This creamy asparagus and mushroom casserole is the picture of spring side dishes. It uses up loads of that delicious, just-from-the-garden asparagus, fresh mushrooms, and leftover hard-boiled eggs. (Confession: My eggs had pretty pastel spots from getting dyed just days before, but this dish is a great way to make sure they don’t go to waste!) I’m a big fan of this casserole because it delivers such a big serving of vegetables, but it’s also so flavorful, I would eat it as a meal. The smoked paprika brings a lot of flavor to the white sauce, so take a few taste samples as you simmer the sauce and add more to your liking. Creamy asparagus, mushroom casserole Ingredients 2 bunches asparagus 8 ounces sliced mushrooms, with dirt brushed off 2 1/2 tbsp butter + 1/2 tbsp butter 1/4 cup onion, finely copped 2 tsp Dijon mustard 2 1/2 ounces shredded…

10 Surprising facts about Jelly Beans

Unless you’re an uber-fan, you probably don’t think about jelly beans a whole lot until Easter rolls around — then the little candies take center stage. But what do you really know about these sweet pops of flavor? Here are some juicy details. 1. It can take 7 to 14 days to make A jelly bean. Making jelly beans is no easy task. It requires many steps from liquifying sugar and flavors to pouring into tiny bean-shaped molds and letting dry overnight. The candies then undergo a process called “panning.” They’re transferred to a rotating drum where flavors and colors are added as they spin. Sugar is then added to create the bean’s hard exterior shell. Finally, a hot syrupy wax is applied to give them their shine. After all of that, the beans still need to go through packing and shipping. 2. the battle for favorite flavor. For two…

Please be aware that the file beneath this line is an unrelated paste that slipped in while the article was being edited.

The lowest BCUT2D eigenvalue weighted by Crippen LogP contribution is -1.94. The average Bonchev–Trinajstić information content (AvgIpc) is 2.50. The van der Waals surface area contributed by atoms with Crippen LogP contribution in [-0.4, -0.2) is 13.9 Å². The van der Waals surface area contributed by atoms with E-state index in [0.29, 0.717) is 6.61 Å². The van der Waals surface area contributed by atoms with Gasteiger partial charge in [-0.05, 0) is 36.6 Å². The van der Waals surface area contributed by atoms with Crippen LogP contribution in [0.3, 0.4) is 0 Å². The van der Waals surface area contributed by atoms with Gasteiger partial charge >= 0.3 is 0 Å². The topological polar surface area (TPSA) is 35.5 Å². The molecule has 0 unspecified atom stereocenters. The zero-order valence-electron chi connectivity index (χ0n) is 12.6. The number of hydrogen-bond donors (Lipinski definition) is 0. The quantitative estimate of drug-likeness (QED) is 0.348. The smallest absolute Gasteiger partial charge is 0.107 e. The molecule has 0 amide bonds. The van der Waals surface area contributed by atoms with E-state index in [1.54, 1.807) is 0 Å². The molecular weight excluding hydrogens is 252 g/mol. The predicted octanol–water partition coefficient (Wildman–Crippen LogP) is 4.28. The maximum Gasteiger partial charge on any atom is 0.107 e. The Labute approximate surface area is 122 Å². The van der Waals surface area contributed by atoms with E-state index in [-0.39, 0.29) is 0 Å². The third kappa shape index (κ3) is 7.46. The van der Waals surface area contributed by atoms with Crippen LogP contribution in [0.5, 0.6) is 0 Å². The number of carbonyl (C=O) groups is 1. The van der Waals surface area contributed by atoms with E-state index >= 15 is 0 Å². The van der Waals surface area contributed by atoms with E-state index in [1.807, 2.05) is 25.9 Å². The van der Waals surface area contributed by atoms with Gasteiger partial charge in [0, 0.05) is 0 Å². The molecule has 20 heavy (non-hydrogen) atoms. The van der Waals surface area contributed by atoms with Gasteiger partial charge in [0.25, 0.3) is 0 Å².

Lucky Charms Bars

Lucky Charms is probably one of those cereals you only spring for occasionally — like around St. Patrick’s Day when that devilish little leprechaun gets the best of your diet. But we must admit, the luck-themed sugary marshmallow shapes do add a fun flair to the holiday. This year, upgrade your classic Rice Krispie squares to these Lucky Charms bars. You basically just swap out the cereal in your favorite Rice Krispie recipe. Lucky Charms bars Makes 16 squares Ingredients 6 cups Lucky Charms 4 tbsp butter 1 (10-ounce) package of mini marshmallows Cooking spray Directions Line an 8×8-inch baking pan with parchment paper and set aside. (This will help you remove squares and cut them later.) On low heat, melt butter in a large saucepan. Add marshmallows and stir constantly until everything is melted. Pour in cereal and fold until cereal is completely coated with melted marshmallow. Transfer cereal…